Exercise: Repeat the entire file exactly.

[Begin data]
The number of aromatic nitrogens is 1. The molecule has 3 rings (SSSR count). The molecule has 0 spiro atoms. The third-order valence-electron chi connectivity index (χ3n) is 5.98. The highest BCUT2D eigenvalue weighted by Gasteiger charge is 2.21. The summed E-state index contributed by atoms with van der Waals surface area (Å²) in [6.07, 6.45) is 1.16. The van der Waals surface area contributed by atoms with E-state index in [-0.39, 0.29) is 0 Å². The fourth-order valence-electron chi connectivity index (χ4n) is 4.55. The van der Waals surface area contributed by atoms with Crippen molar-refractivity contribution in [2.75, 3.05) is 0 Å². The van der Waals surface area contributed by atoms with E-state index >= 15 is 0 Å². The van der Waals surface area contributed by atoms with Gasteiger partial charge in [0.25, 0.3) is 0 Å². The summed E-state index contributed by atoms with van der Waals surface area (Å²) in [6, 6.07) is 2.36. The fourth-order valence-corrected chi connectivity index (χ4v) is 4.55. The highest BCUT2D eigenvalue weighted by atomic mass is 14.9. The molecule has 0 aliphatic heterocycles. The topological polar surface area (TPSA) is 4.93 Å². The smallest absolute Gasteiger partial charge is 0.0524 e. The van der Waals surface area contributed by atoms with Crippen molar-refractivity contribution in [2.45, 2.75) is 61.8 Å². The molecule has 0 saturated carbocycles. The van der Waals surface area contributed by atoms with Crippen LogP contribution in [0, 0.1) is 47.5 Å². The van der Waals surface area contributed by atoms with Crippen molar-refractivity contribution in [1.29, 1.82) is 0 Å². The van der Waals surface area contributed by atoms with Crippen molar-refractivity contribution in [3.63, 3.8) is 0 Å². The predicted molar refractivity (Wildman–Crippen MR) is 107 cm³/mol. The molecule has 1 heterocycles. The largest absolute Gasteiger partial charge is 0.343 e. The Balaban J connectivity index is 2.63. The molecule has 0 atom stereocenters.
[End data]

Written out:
The number of aromatic nitrogens is 1. The molecule has 3 rings (SSSR count). The molecule has 0 spiro atoms. The third-order valence-electron chi connectivity index (χ3n) is 5.98. The highest BCUT2D eigenvalue weighted by Gasteiger charge is 2.21. The summed E-state index contributed by atoms with van der Waals surface area (Å²) in [6.07, 6.45) is 1.16. The van der Waals surface area contributed by atoms with E-state index in [-0.39, 0.29) is 0 Å². The fourth-order valence-electron chi connectivity index (χ4n) is 4.55. The van der Waals surface area contributed by atoms with Crippen molar-refractivity contribution in [2.75, 3.05) is 0 Å². The van der Waals surface area contributed by atoms with E-state index >= 15 is 0 Å². The van der Waals surface area contributed by atoms with Gasteiger partial charge in [0.25, 0.3) is 0 Å². The summed E-state index contributed by atoms with van der Waals surface area (Å²) in [6, 6.07) is 2.36. The fourth-order valence-corrected chi connectivity index (χ4v) is 4.55. The highest BCUT2D eigenvalue weighted by atomic mass is 14.9. The molecule has 0 aliphatic heterocycles. The topological polar surface area (TPSA) is 4.93 Å². The smallest absolute Gasteiger partial charge is 0.0524 e. The van der Waals surface area contributed by atoms with Crippen molar-refractivity contribution in [2.45, 2.75) is 61.8 Å². The molecule has 0 saturated carbocycles. The van der Waals surface area contributed by atoms with Crippen LogP contribution in [0, 0.1) is 47.5 Å². The van der Waals surface area contributed by atoms with Crippen molar-refractivity contribution in [1.29, 1.82) is 0 Å². The van der Waals surface area contributed by atoms with Crippen molar-refractivity contribution in [3.63, 3.8) is 0 Å². The predicted molar refractivity (Wildman–Crippen MR) is 107 cm³/mol. The molecule has 1 heterocycles. The largest absolute Gasteiger partial charge is 0.343 e. The Balaban J connectivity index is 2.63. The molecule has 0 atom stereocenters.